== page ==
Tools / Tutorials

How to use a buttonhole cutter

Earlier this year I finally stopped using my seam ripper for opening buttonholes and instead invested in a proper buttonhole cutter. The event that triggered that switch was listening to Sewing Out Loud’s episode about buttonholes, where the hosts Zede and Mallory were adamant that a buttonhole cutter was superior. I’ve heard others say the same thing before, but this time it really hit home with me.

So I bought a Clover 12 mm buttonhole cutter from Amazon and began experimenting. The first attempt was kinda silly because I didn’t understand how to push the blade through the fabric, instead, I rubbed it back and forth which barely did a dent in the fabric. Then I watched Zede’s and Mallory’s video tutorial on how to use the buttonhole cutter and it all made sense.

All you really need is to press down the chisel a few times to make a neat cut.

The finished buttonhole up close. I’m pulling it apart in the photo so that you can really see the opening properly, it is not gaping like this in real life. In fact, my vintage Bernina sews really tight automatic buttonholes with very little fabric in between the stitch rows, sometimes it is a little too narrow for my liking.

As you can see, there is no fraying, apart from a tad bit at right bar tack. I have never used fray-check, but I know that some of you swear by this when cutting up buttonholes to avoid loose thread strands. When I’m using the seam ripper I get more thread strands, that I have to cut away with a pair of scissors, so this alone makes the buttonhole cutter a better choice.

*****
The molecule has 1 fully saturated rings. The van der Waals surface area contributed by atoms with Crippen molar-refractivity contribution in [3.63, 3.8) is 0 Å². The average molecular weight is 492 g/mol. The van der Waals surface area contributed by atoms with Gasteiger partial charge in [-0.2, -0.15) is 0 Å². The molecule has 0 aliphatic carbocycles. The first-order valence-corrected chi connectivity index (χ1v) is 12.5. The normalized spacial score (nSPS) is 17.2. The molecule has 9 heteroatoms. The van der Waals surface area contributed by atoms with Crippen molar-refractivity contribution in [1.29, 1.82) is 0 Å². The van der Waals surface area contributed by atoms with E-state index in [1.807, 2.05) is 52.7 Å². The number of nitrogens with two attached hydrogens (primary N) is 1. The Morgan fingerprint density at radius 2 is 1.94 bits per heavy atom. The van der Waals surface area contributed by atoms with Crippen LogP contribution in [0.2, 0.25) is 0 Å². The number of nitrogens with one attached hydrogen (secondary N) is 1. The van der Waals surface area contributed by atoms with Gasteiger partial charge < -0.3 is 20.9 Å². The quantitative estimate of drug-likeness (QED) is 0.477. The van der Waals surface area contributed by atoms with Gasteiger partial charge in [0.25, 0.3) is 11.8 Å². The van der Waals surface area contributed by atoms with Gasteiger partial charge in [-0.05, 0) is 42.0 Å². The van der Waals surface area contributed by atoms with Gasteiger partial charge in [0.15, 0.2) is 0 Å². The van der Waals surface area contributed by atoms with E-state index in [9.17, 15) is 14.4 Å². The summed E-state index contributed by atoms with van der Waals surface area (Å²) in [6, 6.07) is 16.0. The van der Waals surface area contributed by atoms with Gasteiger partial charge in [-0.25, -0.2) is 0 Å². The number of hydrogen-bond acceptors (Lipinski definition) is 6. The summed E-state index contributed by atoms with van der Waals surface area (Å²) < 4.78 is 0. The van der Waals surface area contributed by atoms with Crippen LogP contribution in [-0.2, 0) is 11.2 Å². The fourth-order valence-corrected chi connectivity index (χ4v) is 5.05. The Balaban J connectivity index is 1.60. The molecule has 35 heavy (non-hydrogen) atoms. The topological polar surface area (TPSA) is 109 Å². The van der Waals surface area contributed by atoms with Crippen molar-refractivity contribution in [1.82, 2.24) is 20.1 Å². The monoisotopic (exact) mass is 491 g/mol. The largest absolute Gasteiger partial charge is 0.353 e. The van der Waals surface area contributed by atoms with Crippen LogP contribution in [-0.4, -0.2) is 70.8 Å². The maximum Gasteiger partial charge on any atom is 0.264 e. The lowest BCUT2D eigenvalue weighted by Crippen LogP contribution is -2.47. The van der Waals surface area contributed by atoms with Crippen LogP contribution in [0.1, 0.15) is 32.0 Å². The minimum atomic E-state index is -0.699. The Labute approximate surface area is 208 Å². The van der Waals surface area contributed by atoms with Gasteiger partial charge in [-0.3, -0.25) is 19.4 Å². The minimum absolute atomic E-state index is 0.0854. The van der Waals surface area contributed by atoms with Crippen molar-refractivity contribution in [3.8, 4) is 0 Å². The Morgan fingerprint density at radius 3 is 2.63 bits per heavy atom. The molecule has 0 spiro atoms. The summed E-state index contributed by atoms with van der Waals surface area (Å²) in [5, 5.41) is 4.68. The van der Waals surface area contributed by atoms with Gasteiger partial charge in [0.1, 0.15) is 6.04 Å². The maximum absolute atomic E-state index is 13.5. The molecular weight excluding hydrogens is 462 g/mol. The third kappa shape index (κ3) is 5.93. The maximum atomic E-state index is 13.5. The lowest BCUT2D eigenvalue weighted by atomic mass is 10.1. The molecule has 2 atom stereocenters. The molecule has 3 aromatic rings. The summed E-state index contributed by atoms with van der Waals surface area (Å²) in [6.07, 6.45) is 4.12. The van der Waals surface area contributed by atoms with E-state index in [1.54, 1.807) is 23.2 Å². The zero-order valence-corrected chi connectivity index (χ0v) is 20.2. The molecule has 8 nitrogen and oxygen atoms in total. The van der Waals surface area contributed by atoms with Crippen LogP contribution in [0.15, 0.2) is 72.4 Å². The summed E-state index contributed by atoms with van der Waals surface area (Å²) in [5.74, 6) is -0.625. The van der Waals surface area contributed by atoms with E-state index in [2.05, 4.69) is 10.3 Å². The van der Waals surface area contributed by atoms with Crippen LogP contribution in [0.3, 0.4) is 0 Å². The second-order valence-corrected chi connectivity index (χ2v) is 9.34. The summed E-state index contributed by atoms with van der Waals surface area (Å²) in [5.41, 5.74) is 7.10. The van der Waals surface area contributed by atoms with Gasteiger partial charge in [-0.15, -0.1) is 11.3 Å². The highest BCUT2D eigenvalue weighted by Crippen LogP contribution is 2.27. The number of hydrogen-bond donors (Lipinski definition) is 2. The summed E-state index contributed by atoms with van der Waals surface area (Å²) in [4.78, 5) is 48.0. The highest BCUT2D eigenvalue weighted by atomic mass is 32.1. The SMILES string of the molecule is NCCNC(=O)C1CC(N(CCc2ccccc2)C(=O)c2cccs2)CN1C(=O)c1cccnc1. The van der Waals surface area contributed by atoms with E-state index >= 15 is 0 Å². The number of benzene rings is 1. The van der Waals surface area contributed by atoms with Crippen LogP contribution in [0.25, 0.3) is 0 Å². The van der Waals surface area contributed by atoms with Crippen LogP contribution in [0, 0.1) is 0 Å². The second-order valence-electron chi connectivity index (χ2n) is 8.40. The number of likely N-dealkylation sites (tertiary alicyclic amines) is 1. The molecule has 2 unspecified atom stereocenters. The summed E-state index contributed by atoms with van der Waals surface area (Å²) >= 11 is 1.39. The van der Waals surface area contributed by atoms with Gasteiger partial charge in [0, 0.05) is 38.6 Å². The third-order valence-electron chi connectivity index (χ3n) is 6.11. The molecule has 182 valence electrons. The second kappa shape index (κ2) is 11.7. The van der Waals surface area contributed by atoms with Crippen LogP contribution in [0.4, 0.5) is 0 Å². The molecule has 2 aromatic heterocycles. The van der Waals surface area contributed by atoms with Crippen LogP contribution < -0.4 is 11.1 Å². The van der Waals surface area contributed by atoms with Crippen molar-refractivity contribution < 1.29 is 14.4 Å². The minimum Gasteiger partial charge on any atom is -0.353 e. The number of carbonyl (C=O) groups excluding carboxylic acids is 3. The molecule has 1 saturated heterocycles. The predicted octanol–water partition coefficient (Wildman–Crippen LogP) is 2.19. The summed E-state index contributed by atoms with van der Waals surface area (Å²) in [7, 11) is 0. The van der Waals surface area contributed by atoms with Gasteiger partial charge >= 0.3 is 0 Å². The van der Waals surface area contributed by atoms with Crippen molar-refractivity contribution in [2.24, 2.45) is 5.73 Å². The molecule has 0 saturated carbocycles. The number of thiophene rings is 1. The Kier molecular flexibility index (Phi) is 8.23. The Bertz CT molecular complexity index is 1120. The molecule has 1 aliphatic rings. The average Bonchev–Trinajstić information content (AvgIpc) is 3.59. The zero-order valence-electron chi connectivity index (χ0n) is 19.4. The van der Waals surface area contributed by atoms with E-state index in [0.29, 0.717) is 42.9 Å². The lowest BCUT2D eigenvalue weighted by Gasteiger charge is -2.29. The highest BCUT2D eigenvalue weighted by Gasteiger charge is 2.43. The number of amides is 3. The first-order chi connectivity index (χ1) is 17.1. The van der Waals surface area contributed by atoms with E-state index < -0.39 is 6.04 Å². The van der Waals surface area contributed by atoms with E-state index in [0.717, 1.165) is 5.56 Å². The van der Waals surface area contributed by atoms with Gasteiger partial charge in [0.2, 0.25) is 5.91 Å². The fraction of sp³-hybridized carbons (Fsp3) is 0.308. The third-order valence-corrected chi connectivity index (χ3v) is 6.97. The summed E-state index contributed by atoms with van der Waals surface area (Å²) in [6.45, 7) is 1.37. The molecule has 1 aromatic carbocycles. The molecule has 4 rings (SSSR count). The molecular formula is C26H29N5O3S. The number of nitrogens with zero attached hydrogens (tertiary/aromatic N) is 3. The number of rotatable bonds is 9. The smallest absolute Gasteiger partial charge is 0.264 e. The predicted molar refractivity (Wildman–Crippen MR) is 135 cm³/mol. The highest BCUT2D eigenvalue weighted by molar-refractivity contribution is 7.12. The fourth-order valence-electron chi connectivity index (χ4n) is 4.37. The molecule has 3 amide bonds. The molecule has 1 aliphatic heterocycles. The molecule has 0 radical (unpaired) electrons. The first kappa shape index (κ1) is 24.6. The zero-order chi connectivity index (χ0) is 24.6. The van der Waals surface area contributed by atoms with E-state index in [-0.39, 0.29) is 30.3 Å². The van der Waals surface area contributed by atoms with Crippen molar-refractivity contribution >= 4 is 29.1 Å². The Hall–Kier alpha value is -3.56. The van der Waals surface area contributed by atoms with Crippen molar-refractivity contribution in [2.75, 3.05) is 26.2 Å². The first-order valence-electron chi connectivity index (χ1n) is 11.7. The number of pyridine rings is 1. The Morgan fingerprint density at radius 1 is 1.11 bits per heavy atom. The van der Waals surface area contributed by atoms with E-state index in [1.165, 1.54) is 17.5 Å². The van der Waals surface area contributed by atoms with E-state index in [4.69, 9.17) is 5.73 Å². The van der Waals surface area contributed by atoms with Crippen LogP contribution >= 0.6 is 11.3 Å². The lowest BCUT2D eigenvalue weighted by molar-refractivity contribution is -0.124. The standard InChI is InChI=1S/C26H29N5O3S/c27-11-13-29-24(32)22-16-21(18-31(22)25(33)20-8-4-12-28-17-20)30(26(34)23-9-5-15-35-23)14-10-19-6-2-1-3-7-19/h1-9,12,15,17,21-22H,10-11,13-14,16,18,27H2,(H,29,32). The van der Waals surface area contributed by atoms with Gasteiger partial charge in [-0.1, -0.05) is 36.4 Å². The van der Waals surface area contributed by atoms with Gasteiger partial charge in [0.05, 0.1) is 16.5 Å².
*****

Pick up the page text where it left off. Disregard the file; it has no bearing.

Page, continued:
Less risk for mishaps

The second reason for using this tool would be eliminating the risk of accidentally cutting through the bars at the end. Personally, I don’t have had this happen much with a seam ripper, I just start from the edge and open the buttonhole half way and then do the same on the other side. Also placing a pin at the bar can help prevent this from happening.  That said, I feel less nervous when I’m using the buttonhole cutter, compared to old seam ripper.

As for buttonholes that are smaller than 12 mm (circa 1/2 in) you just slant the chisel slightly when cutting to make the cut smaller. So far I have not had to do this, in fact, I seldom use buttons that are smaller than 12 mm apparently.

I have the buttonhole cutter from Clover (Amazon Affiliate link) and it is great and inexpensive, but there are tons more brands out there, including some luxe Japanese ones!

Want to know my best tips for sewing buttonholes?

Then watch this video tutorial about how to succeed with buttonholes, where I also show both the seam ripper and buttonhole cutter method for opening buttonholes.

So are you a buttonhole cutter convert just like me or do you still use the seam ripper?

This post contains Amazon affiliate links, meaning that a commission is earned from qualifying purchases.

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